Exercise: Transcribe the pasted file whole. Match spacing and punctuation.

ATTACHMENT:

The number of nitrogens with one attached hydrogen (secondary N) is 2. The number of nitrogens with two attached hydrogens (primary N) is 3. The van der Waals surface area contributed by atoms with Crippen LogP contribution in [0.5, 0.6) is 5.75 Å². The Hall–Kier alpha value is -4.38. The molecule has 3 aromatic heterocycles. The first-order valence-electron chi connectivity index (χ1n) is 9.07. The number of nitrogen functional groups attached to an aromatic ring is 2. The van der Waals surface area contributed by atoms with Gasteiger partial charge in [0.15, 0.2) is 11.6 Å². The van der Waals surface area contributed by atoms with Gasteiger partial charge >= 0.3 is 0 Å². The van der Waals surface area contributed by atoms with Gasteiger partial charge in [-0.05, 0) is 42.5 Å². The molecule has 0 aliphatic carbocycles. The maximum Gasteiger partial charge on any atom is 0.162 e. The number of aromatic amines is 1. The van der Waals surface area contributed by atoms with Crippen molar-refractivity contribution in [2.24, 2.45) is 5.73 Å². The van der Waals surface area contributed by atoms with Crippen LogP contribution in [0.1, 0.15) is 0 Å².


The number of nitrogens with one attached hydrogen (secondary N) is 2. The number of nitrogens with two attached hydrogens (primary N) is 3. The van der Waals surface area contributed by atoms with Crippen LogP contribution in [0.5, 0.6) is 5.75 Å². The Hall–Kier alpha value is -4.38. The molecule has 3 aromatic heterocycles. The first-order valence-electron chi connectivity index (χ1n) is 9.07. The number of nitrogen functional groups attached to an aromatic ring is 2. The van der Waals surface area contributed by atoms with Gasteiger partial charge in [0.15, 0.2) is 11.6 Å². The van der Waals surface area contributed by atoms with Gasteiger partial charge >= 0.3 is 0 Å². The van der Waals surface area contributed by atoms with Gasteiger partial charge in [-0.05, 0) is 42.5 Å². The molecule has 0 aliphatic carbocycles. The maximum Gasteiger partial charge on any atom is 0.162 e. The number of aromatic amines is 1. The van der Waals surface area contributed by atoms with Crippen molar-refractivity contribution in [2.24, 2.45) is 5.73 Å². The van der Waals surface area contributed by atoms with Crippen LogP contribution in [0.1, 0.15) is 0 Å².